Abstract

Introduction:

The tobacco retail environment is a crucial marketing medium for the industry. A 2009 review found evidence of a positive association between exposure to point-of-sale (POS) tobacco promotion and increased smoking and smoking susceptibility, though limitations in the evidence base were identified.

Aim and Methods:

We reviewed and critically appraised recent evidence documenting the influence of POS tobacco promotion, and POS tobacco display bans, on smoking-related behavior and cognitions. We reviewed original quantitative and qualitative research that examined the relationship between POS tobacco promotion and smoking prevalence, individual-level smoking and quitting and tobacco purchasing behavior, smoking susceptibility, and smoking-related cognitions.

Results:

Twenty peer-reviewed studies (18 quantitative and 2 qualitative) met the inclusion criteria; each study reported findings consistent with a positive association between exposure to POS tobacco promotion and smoking or smoking susceptibility. Several studies met key criteria for causality: 4 indicated a dose–response association, 2 prospective studies were identified, and evidence from intervention studies supported the reversibility of the association. Findings were consistent across different study designs, settings, and measures.

Conclusions:

The existing evidence supports a positive association between exposure to POS tobacco promotion and smoking. This review provides evidence to support the continuation of POS tobacco display bans in those jurisdictions where such legislation has been introduced and strengthens the evidence encouraging similar policies in jurisdictions without a POS display ban.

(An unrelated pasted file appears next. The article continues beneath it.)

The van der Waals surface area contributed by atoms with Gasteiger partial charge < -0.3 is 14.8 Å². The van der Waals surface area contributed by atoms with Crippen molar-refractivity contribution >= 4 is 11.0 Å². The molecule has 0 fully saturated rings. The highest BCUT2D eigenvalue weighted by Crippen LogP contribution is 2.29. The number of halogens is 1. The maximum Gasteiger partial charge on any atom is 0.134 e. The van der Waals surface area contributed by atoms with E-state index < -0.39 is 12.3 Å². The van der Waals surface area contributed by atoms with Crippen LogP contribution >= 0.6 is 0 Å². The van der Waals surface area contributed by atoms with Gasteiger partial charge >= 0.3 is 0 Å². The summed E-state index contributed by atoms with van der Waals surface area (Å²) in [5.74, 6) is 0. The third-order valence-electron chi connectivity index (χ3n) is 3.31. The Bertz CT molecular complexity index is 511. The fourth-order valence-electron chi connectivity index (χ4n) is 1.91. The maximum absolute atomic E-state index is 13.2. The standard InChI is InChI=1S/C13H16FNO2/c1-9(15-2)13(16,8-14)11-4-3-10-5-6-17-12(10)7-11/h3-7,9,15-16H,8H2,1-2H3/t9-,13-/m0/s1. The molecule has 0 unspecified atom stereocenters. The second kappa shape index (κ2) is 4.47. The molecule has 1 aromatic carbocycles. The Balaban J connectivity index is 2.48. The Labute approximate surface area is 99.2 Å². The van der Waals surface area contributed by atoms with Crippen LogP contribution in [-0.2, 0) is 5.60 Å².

Introduction

As restrictions on tobacco advertising in traditional media have increased, the industry has become more reliant on the retail environment as a marketing medium.1,2 In 2011, the U.S. tobacco industry paid $7 billion in incentives to retailers and wholesalers, representing 84% of the total expenditure on advertising and promotion by the largest cigarette manufacturers in the country.3 These incentives encourage retailers to use point-of-sale (POS) advertising, signage, and product “slotting” (preferred positions in displays)1,4,5 and demonstrate the importance of the retail environment to the industry. Industry documents suggest that POS marketing aims to increase “category growth,” or tobacco consumption,2 and marketing publications have described POS displays as, “the last resort in advertising tobacco products.”6(p8) Data from the United States suggest that POS tobacco promotion may increase sales by 12%–28%,7 so it is unsurprising that the industry has opposed moves to ban the open display of tobacco products in retail outlets8,9 and mounted legal challenges to this policy.7,10